Themes and plugins store their options on WordPress tables, using the add_option(), update_option(), delete_option(), get_option() WordPress functions. Those functions are incredible: they can save an option detecting if it is or not an array (or an object) and serializing and deserializing it transparently.

Hence many times (I always do it) the whole set of options for a plugin or a theme is stored in an associative array (pair of keys and values) and saved with update_option() under a single name. Even if the deserialization operation needs some effort, it surely better than store tens of separated key-value pairs which must be singularly extracted from the database.

Remember that WordPress loads almost all the options on every visit, so this operation must be as quick as possible. But once WordPress has loaded the options, who uses them should be as smart as possible.

Plugins and themes many times fail right here. Why? The example below is a typical function you can find in themes:

function get_my_option($name, $default) {
$options = get_option('my_theme');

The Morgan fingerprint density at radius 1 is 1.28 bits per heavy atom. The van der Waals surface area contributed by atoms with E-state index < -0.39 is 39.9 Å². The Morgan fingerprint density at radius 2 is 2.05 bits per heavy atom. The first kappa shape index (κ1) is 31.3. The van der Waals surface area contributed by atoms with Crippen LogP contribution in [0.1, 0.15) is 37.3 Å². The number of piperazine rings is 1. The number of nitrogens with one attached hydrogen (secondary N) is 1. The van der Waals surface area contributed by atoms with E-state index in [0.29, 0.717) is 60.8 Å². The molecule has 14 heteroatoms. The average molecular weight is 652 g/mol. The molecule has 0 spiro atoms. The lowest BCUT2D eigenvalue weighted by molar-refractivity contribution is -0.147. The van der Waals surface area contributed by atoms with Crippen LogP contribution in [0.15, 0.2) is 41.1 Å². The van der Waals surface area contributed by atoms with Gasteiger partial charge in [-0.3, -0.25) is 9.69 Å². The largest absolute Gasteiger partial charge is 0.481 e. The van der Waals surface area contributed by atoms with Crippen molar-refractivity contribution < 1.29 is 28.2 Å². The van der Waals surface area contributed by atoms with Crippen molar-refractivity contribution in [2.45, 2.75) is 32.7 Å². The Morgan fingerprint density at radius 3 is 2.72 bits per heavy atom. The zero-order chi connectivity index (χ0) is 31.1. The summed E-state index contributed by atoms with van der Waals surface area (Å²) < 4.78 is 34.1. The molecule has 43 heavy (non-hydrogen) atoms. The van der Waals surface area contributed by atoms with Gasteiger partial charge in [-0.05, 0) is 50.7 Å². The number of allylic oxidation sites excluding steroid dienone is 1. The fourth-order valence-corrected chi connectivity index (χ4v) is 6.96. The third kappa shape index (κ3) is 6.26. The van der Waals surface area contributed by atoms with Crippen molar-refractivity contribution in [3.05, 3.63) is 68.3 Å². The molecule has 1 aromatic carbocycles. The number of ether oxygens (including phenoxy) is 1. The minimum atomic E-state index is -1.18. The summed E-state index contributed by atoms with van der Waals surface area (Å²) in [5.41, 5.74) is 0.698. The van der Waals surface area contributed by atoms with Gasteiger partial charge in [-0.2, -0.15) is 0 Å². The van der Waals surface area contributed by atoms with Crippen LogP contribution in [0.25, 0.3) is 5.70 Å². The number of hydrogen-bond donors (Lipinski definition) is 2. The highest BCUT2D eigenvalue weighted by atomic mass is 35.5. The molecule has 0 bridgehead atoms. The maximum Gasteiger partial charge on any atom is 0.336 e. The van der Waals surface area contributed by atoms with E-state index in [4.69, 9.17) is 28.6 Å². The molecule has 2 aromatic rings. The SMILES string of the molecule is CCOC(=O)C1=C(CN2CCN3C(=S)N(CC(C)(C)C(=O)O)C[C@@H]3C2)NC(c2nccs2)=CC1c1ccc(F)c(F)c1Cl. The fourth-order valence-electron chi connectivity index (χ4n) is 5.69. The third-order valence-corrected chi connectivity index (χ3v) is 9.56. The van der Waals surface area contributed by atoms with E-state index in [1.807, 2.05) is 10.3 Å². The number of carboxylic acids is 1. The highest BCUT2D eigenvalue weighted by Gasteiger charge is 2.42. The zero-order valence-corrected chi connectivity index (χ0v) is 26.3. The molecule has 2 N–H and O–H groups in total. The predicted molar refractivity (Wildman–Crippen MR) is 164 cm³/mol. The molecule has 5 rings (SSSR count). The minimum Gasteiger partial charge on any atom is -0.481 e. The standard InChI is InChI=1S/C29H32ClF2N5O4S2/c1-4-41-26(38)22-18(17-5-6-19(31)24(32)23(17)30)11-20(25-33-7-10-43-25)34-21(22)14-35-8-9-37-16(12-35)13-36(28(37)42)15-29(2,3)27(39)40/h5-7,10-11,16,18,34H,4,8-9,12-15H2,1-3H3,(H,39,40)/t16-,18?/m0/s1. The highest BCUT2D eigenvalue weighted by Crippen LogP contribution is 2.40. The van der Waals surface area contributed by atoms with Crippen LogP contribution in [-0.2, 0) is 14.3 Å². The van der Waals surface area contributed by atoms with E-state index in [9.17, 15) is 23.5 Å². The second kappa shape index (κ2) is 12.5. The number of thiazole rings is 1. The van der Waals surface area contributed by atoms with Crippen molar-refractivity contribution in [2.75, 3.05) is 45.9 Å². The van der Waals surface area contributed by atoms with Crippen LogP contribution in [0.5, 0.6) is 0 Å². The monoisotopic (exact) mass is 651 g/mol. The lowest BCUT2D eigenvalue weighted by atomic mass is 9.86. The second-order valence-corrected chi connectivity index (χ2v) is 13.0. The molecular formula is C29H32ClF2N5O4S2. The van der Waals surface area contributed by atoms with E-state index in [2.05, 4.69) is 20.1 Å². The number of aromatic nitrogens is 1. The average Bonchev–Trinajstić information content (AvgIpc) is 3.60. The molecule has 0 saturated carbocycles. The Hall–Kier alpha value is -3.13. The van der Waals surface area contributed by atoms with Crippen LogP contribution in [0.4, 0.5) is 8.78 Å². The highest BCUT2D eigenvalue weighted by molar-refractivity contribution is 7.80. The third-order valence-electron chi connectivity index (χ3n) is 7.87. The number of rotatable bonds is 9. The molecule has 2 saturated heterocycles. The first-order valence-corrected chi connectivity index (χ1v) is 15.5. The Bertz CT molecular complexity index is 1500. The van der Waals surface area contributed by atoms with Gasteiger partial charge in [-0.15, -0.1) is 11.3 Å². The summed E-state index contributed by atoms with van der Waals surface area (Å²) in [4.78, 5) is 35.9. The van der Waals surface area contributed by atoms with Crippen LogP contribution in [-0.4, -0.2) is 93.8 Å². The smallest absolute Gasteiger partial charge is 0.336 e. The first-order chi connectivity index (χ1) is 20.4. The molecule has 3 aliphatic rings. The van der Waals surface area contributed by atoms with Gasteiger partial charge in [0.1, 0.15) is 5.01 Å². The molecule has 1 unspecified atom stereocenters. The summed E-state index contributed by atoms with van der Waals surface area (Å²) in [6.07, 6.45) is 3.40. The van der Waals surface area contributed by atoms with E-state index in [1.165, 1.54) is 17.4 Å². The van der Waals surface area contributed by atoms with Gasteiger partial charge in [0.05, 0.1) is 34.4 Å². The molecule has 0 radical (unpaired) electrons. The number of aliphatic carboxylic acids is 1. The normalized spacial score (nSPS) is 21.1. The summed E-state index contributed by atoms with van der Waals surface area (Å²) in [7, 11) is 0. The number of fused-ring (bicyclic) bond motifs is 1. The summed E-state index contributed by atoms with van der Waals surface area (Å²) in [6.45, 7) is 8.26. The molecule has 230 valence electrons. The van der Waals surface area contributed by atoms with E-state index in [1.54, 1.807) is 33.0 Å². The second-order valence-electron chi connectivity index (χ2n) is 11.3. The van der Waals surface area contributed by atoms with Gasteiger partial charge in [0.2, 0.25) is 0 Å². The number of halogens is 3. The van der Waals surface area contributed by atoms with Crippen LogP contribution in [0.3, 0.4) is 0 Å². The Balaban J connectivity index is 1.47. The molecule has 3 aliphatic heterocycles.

if (!isset($options[$name]) return $default;
return $options[$name];

Now, try to open the wp-includes/options.php file and look for get_option() function. Even if the options loaded from the database are cached, the function is very complex. But our options, once loaded, does not need to be filtered or checked again and again every time we need a single value.

And a theme can contains tens of calls to function like the one above.

How we can improve the code here? Rather simple: on theme functions.php, where usually theĀ get_my_option() function is coded, we can change things in this way:

global $my_options;
$my_options = get_option('my_theme');
function get_my_option($name, $default) {
global $my_options;
if (!isset($my_options[$name]) return $default;
return $my_options[$name];

This is a simple form of caching. Caching, generally speaking, is not a simple topic to deal with, but it’s the kind of thing which saves the web servers (and not only, of course).

The first global declaration, if the code is inside the functions.php file of a theme, is not required, but it does not hurt (and viceversa is required when the code is loaded from a function… ok, too tech… stop here).

How much does it saves?

Again, it’s impossible to real test it, since it depends on theme coding, number of options, number of calls and so on. On a server it saves to me 0.02 seconds over a global time of 0.2 seconds, so from the 5% to the 10%.

Such low numbers are not relevant to the visitor, but are relevant to a server serving millions of pages.

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